Wednesday, November 17, 2010

Fair Game (2010)

Fair Game (2010)
seen @ Kew Gardens Cinemas, Kew Gardens, Queens, NY

I've written about former President George W. Bush and the undeclared war he dragged America into before. I remember a cold February day in 2003 when I was one of millions worldwide who protested against the impending war. Here in New York we were gathered in the vicinity of the United Nations, although the crowd was so huge I ended up closer to 59th Street, next to the Queensborough Bridge. I wrote about the experience afterwards (I had an online comics column at the time) and I got into a huge debate with one of my readers. He was arguing that Sadaam Hussein absolutely needed to be removed from power in Iraq, which I didn't challenge, but my point was that it was still quite questionable whether Hussein actually had weapons of mass destruction or not, and what the hell did he have to do with the events of September 11, anyway? My reader wasn't willing to concede that point. Fortunately, other readers did, and they chimed in.

The tumultuousness of that period between 9/11 and the start of the Iraq war cannot be understated. Suddenly it was more important than ever to be seen as a loyal patriot, but "patriotism" clearly meant different things to different people. I know it was hard at times for me to hold on to my convictions, but the more I saw and read, the more I believed this impending war was a bad idea and that people needed to say something about it...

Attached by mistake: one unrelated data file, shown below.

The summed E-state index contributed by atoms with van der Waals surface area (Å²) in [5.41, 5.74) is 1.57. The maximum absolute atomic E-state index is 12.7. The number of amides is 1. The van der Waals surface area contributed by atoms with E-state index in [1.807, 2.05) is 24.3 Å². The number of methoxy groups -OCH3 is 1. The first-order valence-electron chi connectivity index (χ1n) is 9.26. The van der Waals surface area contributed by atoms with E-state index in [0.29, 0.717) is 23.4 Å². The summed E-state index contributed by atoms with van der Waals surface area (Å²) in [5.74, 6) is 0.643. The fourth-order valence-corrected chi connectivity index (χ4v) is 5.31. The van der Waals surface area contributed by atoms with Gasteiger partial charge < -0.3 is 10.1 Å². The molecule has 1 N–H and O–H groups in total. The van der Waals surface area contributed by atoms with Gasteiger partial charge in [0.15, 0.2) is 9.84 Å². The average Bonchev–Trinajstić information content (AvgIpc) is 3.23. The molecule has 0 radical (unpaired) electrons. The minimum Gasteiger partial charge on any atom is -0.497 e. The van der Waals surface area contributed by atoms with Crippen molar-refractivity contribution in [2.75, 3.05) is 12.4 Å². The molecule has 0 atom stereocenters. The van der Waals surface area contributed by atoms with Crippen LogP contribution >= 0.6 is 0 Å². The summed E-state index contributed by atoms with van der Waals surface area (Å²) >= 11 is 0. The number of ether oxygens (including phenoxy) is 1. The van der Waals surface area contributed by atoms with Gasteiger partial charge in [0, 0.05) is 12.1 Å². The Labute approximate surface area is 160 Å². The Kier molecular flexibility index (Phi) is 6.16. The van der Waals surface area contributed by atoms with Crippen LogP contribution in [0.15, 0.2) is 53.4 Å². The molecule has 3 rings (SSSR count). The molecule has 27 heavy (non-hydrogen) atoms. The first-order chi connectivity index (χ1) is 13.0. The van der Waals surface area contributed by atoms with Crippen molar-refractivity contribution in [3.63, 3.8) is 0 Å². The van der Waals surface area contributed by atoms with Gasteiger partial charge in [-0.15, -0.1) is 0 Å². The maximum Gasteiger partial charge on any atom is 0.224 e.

...which makes what happened to Valerie Plame and Joe Wilson so hard to believe. To be punished for speaking out against government policy doesn't sound like something that could happen in America... and yet it did. As I watched the movie Fair Game yesterday, I had to remind myself of that fact, because seeing it up on the big screen (and as it happens, I saw it on a very big screen) can fool you.

I remember feeling a great amount of trepidation before I wrote my column against the war. Did I have the right to bring up politics in a pop culture column? Could I say the things I needed to say in a halfway-intelligent manner? Was I ready to face possible disagreement? Or should I stick to complaining about the latest storyline in Amazing Spider-Man? In the end, I believed something like this was too important to ignore, and that I should trust myself to be able to speak articulately enough. I mostly stuck to describing the protest in Manhattan, describing everything I saw and heard and felt. It turned out to be enough.

My screening of Fair Game was at 6 PM, and there were about a half dozen people total in the theater, which I might not have noticed if it hadn't have been in the big auditorium at the Kew. I was distracted by the rumble of the Long Island Railroad, which I could feel shaking the seats. When I saw The Kids Are All Right in this same auditorium, I didn't notice the train, but maybe more trains were running because it was rush hour. It's the first time I've ever noticed it at the Kew, and I hope I won't have to deal with it too much, because the rattle of the trains was as bad as it is at the Angelika, if not worse!

Naomi Watts looks a lot like Nicole Kidman.

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